Maritime industry investing in women

Members of the event panel Sarah Lunam, Lucy Hogan, Louise Struthers, Margaret Wind, Louise Deehan-Owen and Jo Brosnahan. Supplied image.

The maritime industry in New Zealand is committed to empowering women.

The Maritime NZ Board hosted an event in Tauranga to commemorate this year’s World Maritime Day, ‘Empowering women in the maritime community’.

The event included a panel of high profile women in the maritime industry who led a discussion on why empowering women in maritime matters and how industry and Maritime NZ can work together to attract more women into maritime careers both here and across the Pacific.

The aim of the panel was to kick start a programme of work within the industry to attract more women into maritime careers.

Maritime NZ chair Jo Brosnahan says, “I was impressed and inspired by the strong and clear leadership, and by the openness and authenticity demonstrated by the women who joined us to talk about their thoughts on empowering women in the maritime community. It is clear that this work is important, necessary, and needs the commitment of everyone in the maritime community – not just the women.”

Executive director of the Marine Transport Association Margaret Wind says, “Empowering women starts from when they’re girls. It’s up to those of us who have been in the industry a long time to make sure that the girls and young women who are joining know that we’re there to support them and be their champions.“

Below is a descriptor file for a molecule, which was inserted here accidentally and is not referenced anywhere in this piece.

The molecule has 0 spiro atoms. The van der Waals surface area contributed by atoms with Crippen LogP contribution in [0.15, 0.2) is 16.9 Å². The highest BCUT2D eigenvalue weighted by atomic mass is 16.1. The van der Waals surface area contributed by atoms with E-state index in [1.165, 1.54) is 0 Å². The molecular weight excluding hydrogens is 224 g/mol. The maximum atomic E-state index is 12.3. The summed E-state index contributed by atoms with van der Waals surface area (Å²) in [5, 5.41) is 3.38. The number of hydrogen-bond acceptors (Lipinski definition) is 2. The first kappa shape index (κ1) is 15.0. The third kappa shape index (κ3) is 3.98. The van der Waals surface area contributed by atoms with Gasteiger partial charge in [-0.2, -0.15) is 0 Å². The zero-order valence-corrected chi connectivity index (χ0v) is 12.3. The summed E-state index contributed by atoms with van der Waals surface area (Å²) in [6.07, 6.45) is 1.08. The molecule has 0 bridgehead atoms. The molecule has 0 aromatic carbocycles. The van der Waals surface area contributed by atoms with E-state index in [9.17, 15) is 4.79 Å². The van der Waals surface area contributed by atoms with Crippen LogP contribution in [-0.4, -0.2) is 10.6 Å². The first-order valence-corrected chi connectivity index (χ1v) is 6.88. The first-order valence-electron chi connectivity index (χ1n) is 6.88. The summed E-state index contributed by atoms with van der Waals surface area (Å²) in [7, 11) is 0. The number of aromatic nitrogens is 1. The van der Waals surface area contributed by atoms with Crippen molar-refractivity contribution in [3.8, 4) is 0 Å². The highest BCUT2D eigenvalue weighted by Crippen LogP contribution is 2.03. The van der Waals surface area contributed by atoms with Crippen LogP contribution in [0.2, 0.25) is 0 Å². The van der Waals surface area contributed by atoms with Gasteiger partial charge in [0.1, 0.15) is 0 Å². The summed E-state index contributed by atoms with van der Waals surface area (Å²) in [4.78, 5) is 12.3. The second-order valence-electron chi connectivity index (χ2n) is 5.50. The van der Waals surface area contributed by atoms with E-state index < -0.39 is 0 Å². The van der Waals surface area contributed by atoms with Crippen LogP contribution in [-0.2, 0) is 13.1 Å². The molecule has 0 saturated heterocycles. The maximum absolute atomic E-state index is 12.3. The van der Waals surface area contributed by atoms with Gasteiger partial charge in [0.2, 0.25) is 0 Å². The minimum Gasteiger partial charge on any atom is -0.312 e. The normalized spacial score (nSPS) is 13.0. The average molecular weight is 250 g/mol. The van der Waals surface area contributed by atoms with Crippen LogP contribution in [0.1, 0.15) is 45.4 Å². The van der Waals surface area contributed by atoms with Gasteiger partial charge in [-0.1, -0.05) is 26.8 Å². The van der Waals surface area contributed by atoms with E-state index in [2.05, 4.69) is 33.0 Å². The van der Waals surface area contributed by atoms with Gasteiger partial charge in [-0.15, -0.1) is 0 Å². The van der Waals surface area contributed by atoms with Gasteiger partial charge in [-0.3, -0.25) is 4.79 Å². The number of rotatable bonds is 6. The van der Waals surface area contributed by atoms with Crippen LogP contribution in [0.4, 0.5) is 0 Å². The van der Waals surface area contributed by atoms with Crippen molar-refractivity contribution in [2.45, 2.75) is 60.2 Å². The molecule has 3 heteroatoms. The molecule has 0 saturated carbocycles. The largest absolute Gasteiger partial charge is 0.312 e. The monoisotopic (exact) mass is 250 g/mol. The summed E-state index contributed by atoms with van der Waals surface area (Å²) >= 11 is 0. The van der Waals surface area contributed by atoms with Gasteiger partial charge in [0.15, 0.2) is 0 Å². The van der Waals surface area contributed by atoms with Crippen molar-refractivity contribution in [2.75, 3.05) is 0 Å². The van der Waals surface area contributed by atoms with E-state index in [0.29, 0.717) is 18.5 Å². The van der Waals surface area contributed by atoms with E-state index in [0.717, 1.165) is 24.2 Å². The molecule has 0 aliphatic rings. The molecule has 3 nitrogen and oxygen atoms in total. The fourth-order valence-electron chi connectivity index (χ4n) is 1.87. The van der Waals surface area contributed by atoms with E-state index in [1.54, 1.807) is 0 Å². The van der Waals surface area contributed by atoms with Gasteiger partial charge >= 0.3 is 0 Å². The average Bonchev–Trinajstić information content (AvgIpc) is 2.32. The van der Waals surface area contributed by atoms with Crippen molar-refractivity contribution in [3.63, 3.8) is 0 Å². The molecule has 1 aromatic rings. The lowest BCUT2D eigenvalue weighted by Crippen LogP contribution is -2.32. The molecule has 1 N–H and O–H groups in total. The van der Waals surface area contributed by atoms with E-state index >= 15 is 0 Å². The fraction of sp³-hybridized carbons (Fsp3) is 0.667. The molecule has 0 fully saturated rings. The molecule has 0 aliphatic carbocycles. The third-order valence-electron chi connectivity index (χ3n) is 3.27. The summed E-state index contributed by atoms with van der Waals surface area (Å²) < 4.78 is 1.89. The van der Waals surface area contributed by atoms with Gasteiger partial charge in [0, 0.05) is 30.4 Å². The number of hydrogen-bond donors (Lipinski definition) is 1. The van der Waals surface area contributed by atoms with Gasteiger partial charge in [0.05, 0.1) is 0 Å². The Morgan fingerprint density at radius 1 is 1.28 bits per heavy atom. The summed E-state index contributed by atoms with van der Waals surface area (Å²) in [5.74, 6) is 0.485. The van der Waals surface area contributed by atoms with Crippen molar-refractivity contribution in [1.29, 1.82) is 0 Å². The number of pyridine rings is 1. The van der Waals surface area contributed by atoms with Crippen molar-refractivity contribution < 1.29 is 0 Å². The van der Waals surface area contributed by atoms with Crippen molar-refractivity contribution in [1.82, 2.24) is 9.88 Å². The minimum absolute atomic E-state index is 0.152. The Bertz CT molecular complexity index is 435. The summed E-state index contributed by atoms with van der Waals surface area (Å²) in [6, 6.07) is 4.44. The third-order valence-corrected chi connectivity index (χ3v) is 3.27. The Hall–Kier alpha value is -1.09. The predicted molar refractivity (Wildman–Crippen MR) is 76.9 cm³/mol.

Representatives from all areas of the industry shared their views and ideas on why empowering women in maritime matters and how to expand the involvement of women in the maritime sector.

The event raised questions for the maritime industry to look at including how to identify and address the barriers to women entering the maritime sector – barriers that can be practical, cultural, and related to making maritime careers visible and creating viable options for young women.

There was strong support for acknowledging the benefits that a more diverse workforce would bring to the maritime sector, and commitment to making positive and sustained progress to inclusion and support for women in this vital industry.

Sara Lunam, corporate services manager at Port of Tauranga says “Empowering women makes good business sense. Having women on site is proven to lift productivity overall and improve work group dynamics.”

NZ Merchant Service Guild’s Lucy Hogan shared some of her own experiences saying, harassment is real, for men as well as women.

“We need to tell the stories so we can do something about it rather than keep avoiding the hard stuff.”

Louise Deehan-Owen, senior lecturer at the NZ Maritime School says “We are seeing more women come through the Maritime School. The next generation expect equal treatment for all. We need to ensure that the students entering the maritime sector have the tools to deal with confronting situations and understand their role in supporting each other.”

Maritime NZ will work with the maritime sector to put the ideas from the World Maritime Day event into action. 

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